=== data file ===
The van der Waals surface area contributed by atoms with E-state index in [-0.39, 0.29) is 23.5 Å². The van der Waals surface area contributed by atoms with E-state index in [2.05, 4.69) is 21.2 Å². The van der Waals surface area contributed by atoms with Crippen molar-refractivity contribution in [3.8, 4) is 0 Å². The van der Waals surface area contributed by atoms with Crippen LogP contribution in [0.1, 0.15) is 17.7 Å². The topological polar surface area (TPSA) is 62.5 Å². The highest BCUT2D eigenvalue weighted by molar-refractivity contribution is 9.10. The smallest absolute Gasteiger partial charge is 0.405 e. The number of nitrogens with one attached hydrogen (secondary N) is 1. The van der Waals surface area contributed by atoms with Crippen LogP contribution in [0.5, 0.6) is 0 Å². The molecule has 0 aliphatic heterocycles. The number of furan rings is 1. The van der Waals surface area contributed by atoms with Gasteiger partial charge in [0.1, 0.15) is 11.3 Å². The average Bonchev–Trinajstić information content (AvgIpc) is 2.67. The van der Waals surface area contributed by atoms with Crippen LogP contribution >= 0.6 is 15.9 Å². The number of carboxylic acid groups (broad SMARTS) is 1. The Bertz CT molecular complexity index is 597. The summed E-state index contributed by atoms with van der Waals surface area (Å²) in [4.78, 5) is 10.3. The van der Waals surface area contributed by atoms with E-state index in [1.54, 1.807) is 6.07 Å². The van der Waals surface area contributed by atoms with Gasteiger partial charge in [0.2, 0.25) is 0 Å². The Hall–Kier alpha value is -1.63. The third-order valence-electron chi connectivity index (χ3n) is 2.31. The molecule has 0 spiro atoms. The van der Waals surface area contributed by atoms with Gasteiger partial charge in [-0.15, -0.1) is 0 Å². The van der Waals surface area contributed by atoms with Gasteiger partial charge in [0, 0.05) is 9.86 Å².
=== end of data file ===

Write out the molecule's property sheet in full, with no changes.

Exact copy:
The van der Waals surface area contributed by atoms with E-state index in [-0.39, 0.29) is 23.5 Å². The van der Waals surface area contributed by atoms with E-state index in [2.05, 4.69) is 21.2 Å². The van der Waals surface area contributed by atoms with Crippen molar-refractivity contribution in [3.8, 4) is 0 Å². The van der Waals surface area contributed by atoms with Crippen LogP contribution in [0.1, 0.15) is 17.7 Å². The topological polar surface area (TPSA) is 62.5 Å². The highest BCUT2D eigenvalue weighted by molar-refractivity contribution is 9.10. The smallest absolute Gasteiger partial charge is 0.405 e. The number of nitrogens with one attached hydrogen (secondary N) is 1. The van der Waals surface area contributed by atoms with Crippen LogP contribution in [0.5, 0.6) is 0 Å². The molecule has 0 aliphatic heterocycles. The number of furan rings is 1. The van der Waals surface area contributed by atoms with Gasteiger partial charge in [0.1, 0.15) is 11.3 Å². The average Bonchev–Trinajstić information content (AvgIpc) is 2.67. The van der Waals surface area contributed by atoms with Crippen LogP contribution >= 0.6 is 15.9 Å². The number of carboxylic acid groups (broad SMARTS) is 1. The Bertz CT molecular complexity index is 597. The summed E-state index contributed by atoms with van der Waals surface area (Å²) in [4.78, 5) is 10.3. The van der Waals surface area contributed by atoms with E-state index in [1.54, 1.807) is 6.07 Å². The van der Waals surface area contributed by atoms with Gasteiger partial charge in [0.2, 0.25) is 0 Å². The Hall–Kier alpha value is -1.63. The third-order valence-electron chi connectivity index (χ3n) is 2.31. The molecule has 0 spiro atoms. The van der Waals surface area contributed by atoms with Gasteiger partial charge in [-0.15, -0.1) is 0 Å². The van der Waals surface area contributed by atoms with Gasteiger partial charge in [0, 0.05) is 9.86 Å².